Joan Fontcuberta & Pere Formiguera
Felix Penatus, 1987
Joan Fontcuberta´s and Pere Formiguera´s work Fauna is the Natural History of imagination. It consists of an Archive of impossible but possibly existing animals – hybrids and meta creatures.
The collector of the Archive is Dr. Ameisenhaufen, the Alter Ego of the artists. These pictures are a part of a series of Fauna consisting of dozens of different animals. All the animals have been originally “reconstructed” in their natural size.
Solenoglypha Polipodida, 1987
Sighting: Found in a deciduous forest in the federal state of Tamil Nadu in southern India,
thanks to informant G-16, who was attacked while looking for truffles. Observation and capture lasted for a period of 30 days, during which it proved impossible to locate any othe} specimen. Survived in captivity until it was killed by artificial means to allow study of its internal structure.
Date of Capture: 30 April 1941.
Main Traits: Osseous internal skeleton. Pulmonary respiration. Typical vertebrate nervous system. It has not been possible to observe its reproductive system, but everything would indicate that it is oviparous with division of the sexes. The captured specimen is an adult male measuring 133cm in length.
Morphology: Corresponds to a mixture of reptile and non-flying bird. Although it has no wings now, it is quite possible that more primitive forms did have them. The morphological characteristics correspond completely to those of report 21 on the postRellic fauna of Mobolk, provided by Dr. Ray’s liaison. It would thus correspond to suborder 8 of the current New Zoology.
Habits: Extremely aggressive and venomous, it hunts for food and also for the pleasure of killing. It is quite rapid and moves forward in a curious and very rapid run, thanks to the strong musculature of its 12 paws and the supplementary impulse which it obtains by undulating all of its body in a strange aerial reptation. When facing its prey it becomes completely immobile and emits a very sharp whistle which paralyzes its enemy. It maintains this immobility for as long as the predator needs to secrete the gastric juices required to digest its prey, which can vary between two minutes and three hours, as determined by the size of the victim. At the end of the whistling phase, Solenoglypha launches itself rapidly at its immobile prey and bites the nape of its neck, causing instantaneous death. Immediately afterwards, if it wishes to eat its victim, the beast vomits part of the gastric juices all over the animal and waits for this highly acidic matter to begin to take effect, while it circles around the dead animal uttering the characteristic murmur of “Globe-toe,” with a 3-pause-1 cadence. Unlike known reptiles, Solenoglypha never rests after eating. Quite the contrary, it sets off on a wild chase which is only interrupted for the purpose of defecation.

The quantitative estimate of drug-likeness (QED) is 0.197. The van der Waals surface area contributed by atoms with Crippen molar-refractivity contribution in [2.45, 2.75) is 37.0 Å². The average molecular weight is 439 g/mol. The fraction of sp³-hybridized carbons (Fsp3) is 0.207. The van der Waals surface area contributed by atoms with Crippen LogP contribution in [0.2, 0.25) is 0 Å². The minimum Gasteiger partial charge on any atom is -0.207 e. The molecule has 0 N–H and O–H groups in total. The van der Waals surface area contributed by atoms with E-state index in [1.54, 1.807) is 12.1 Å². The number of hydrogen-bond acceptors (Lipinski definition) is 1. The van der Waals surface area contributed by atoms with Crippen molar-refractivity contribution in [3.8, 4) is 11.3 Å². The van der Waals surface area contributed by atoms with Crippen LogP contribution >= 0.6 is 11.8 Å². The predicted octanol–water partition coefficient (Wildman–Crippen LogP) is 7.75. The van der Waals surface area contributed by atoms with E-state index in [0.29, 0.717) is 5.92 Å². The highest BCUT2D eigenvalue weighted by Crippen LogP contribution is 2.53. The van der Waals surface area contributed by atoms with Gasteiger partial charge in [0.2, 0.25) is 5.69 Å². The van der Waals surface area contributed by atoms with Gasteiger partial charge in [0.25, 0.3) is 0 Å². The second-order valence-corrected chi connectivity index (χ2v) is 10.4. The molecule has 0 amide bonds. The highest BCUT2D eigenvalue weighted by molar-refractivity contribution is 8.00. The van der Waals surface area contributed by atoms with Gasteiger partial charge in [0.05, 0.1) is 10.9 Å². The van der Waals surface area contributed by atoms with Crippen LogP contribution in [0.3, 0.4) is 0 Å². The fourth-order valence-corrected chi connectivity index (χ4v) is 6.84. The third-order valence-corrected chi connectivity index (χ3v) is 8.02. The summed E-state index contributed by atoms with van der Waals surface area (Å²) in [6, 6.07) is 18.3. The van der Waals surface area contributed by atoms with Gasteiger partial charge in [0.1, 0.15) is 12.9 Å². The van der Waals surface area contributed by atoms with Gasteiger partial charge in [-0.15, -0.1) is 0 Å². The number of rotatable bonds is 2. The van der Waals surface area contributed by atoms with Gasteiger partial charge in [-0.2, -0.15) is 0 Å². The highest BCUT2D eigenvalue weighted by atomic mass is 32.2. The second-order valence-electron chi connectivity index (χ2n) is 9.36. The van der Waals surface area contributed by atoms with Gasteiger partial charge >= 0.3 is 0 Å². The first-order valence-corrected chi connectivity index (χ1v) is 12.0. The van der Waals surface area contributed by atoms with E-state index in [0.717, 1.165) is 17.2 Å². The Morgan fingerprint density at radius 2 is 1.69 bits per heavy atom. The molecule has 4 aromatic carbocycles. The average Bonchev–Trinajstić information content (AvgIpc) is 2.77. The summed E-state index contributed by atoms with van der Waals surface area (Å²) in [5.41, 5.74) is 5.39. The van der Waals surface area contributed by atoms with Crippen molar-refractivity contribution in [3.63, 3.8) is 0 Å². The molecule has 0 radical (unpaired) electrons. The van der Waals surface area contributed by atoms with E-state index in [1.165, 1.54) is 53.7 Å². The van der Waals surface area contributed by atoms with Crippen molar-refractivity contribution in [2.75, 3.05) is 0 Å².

Cercopithecus Icarocornu, 1987
Sighting: Found in the Amazon jungle (Brazil) with the aid of the eminent anthropologist Dr. Edson Nelinho, who discovered it while carrying out studies on the Nygala-Tebo tribe. Once in Brazil, accompanied by Dr. Nelinho, whom the primitive tribes consider to be semi-divine, and my assistant Hans, I lived among the NygalaTebo for 12 days, observing the curious behavior of this extraordinary animal.
Dates of Observation: 28 February to 11 March 1944.
Main Traits and Morphology: It is a long-tailed simian with large wings which turn it into an animal eminently suited for flying. Its morphology apparently corresponds completely to that of a mammal and has nothing to do with a bird’s. At any rate, the close vigilance to which the natives subjected us prevented me from carrying out any detailed observation of the animal. From what I could observe, it is omnivorous with an indiscriminate diet of insects, fruit and small animals which it hunts in full flight with its long and resilient barley sugar horn. It would correspond to suborder 6 of the current New Zoology.
Habits: Cercopithecus Icarocornu is the sacred animal of the indigenous Nygala-Tebo tribes, for whom it represents the reincarnation of Ahzran (he who came from heaven). The females give birth inside a large cabin in the village to which only the great shaman has access. The baby animals remain inside the cabin until they have completely developed their ability to fly, at which point the tribe celebrates a lavish ceremony during which Cercopithecus undergoes an operation in which it is grafted with the skin of the silver fish of the Amazon, which covers all of the pectoral and abdominal zone. Once this has been done, the animal is set free, although it never strays very far away from the village, and participates by its presence in all of the sacred festivals of the NygalaTebo. During these festivals the animal is given a spirituous beverage which it drinks eagerly, sinking into a state of complete inebriety, at which point it begins to flap its wings so madly that it hovers in mid-air with its body immobile, singing like one possessed. Its song is strangely husky and deep, given its small size, and it articulates a series of sounds which constitute a kind of psalmody which the natives seem to understand and to which they listen with great attention. The sexual act occurs inside the cabin, which is also the place where the elderly take refuge when they feel that death is near.